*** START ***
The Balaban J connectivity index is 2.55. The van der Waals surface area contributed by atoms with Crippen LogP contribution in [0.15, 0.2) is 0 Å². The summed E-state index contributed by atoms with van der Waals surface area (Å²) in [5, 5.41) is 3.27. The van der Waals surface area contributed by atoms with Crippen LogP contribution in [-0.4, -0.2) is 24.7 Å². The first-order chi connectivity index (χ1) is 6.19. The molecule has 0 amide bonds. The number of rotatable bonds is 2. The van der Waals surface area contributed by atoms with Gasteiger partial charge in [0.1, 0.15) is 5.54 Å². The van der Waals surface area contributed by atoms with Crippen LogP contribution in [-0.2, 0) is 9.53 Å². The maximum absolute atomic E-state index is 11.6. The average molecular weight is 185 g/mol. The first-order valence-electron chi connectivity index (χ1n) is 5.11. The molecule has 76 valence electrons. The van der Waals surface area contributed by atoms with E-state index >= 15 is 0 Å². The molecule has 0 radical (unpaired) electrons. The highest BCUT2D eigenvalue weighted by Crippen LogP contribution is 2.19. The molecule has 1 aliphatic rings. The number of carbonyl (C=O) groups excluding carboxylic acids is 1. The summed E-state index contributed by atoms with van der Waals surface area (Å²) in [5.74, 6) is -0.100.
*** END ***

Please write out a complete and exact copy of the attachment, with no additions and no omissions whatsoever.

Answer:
The Balaban J connectivity index is 2.55. The van der Waals surface area contributed by atoms with Crippen LogP contribution in [0.15, 0.2) is 0 Å². The summed E-state index contributed by atoms with van der Waals surface area (Å²) in [5, 5.41) is 3.27. The van der Waals surface area contributed by atoms with Crippen LogP contribution in [-0.4, -0.2) is 24.7 Å². The first-order chi connectivity index (χ1) is 6.19. The molecule has 0 amide bonds. The number of rotatable bonds is 2. The van der Waals surface area contributed by atoms with Gasteiger partial charge in [0.1, 0.15) is 5.54 Å². The van der Waals surface area contributed by atoms with Crippen LogP contribution in [-0.2, 0) is 9.53 Å². The maximum absolute atomic E-state index is 11.6. The average molecular weight is 185 g/mol. The first-order valence-electron chi connectivity index (χ1n) is 5.11. The molecule has 76 valence electrons. The van der Waals surface area contributed by atoms with E-state index >= 15 is 0 Å². The molecule has 0 radical (unpaired) electrons. The highest BCUT2D eigenvalue weighted by Crippen LogP contribution is 2.19. The molecule has 1 aliphatic rings. The number of carbonyl (C=O) groups excluding carboxylic acids is 1. The summed E-state index contributed by atoms with van der Waals surface area (Å²) in [5.74, 6) is -0.100.